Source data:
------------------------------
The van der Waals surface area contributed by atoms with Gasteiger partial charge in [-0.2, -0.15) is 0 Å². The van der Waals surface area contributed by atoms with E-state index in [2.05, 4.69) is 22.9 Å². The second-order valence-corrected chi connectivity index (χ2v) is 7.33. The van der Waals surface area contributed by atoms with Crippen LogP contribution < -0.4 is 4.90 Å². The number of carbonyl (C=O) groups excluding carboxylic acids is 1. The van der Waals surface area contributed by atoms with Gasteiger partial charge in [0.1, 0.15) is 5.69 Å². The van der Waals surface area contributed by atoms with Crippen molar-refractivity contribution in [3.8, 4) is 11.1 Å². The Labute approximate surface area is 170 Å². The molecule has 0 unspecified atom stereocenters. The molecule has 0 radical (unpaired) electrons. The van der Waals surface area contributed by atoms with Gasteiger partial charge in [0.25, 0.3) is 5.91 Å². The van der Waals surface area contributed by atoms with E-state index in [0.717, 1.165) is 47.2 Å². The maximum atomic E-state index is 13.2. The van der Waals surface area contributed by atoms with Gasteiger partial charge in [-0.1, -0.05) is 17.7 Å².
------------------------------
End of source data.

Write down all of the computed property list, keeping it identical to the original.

The van der Waals surface area contributed by atoms with Gasteiger partial charge in [-0.2, -0.15) is 0 Å². The van der Waals surface area contributed by atoms with E-state index in [2.05, 4.69) is 22.9 Å². The second-order valence-corrected chi connectivity index (χ2v) is 7.33. The van der Waals surface area contributed by atoms with Crippen LogP contribution < -0.4 is 4.90 Å². The number of carbonyl (C=O) groups excluding carboxylic acids is 1. The van der Waals surface area contributed by atoms with Gasteiger partial charge in [0.1, 0.15) is 5.69 Å². The van der Waals surface area contributed by atoms with Crippen molar-refractivity contribution in [3.8, 4) is 11.1 Å². The Labute approximate surface area is 170 Å². The molecule has 0 unspecified atom stereocenters. The molecule has 0 radical (unpaired) electrons. The van der Waals surface area contributed by atoms with Gasteiger partial charge in [0.25, 0.3) is 5.91 Å². The van der Waals surface area contributed by atoms with E-state index in [0.717, 1.165) is 47.2 Å². The maximum atomic E-state index is 13.2. The van der Waals surface area contributed by atoms with Gasteiger partial charge in [-0.1, -0.05) is 17.7 Å².